There have been wonderful statements made by the great and good in the publishing industry concerning listening to readers, and it makes me think of our first Hookline novel, The China Bird by Bryony Doran.
Given that we let reading groups choose the novels that go to print, I thought we would let our readers select the cover that went on the book. We had several images. The one I favoured featured a china pie bird. Not being domesticated, I didn't realise that it was a kitchen utensil for preventing a pie from falling in on itself. Our designer, came up with a beautiful white swan rising out of black depths - in keeping with the novel's plot. Our readers, who had all read the novel, said they didn't like the domesticated pie bird cover and chose the beautiful white swan. I was a little disappointed, but went with their decision.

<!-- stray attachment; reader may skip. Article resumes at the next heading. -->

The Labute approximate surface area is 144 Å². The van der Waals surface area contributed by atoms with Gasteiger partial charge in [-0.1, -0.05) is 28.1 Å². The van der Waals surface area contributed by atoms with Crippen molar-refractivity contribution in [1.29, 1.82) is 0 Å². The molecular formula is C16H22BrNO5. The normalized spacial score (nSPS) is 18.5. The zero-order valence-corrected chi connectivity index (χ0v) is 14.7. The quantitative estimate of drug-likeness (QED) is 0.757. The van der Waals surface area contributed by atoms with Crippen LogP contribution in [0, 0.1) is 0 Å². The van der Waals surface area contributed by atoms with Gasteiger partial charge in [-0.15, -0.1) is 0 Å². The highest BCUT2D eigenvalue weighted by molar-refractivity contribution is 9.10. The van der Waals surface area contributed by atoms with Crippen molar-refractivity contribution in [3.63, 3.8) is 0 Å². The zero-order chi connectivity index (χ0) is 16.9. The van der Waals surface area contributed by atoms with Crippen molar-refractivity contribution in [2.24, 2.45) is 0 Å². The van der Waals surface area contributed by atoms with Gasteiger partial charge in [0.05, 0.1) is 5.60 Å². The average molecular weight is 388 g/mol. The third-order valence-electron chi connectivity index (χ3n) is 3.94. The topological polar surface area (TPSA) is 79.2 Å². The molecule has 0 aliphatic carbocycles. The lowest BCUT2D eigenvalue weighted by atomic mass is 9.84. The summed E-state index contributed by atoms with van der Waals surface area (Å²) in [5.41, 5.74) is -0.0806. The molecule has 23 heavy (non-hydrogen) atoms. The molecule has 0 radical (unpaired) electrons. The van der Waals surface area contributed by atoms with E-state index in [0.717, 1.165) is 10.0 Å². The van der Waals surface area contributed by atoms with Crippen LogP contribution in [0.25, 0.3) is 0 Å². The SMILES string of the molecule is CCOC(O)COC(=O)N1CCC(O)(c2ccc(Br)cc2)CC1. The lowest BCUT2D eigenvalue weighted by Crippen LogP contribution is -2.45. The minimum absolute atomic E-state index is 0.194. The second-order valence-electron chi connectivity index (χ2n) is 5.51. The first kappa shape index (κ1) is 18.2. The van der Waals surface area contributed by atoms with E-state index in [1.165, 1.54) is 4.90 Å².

At my first meeting with Waterstones to promote the book, the 30-something man responsible for independent publishers shook his head at the black cover. "Women will not like that," he said.
 The China Bird 6 FrontBut women chose it," I said.He tutted, and I knew I could forget any persuasion. He knew best.
We changed the book cover - small publishers have a tough time in this industry and I didn't want further obstacles. But I can't help but think about this when I hear the old guard in the industry talk about listening to readers. Is it just words? Or do they believe in what they say?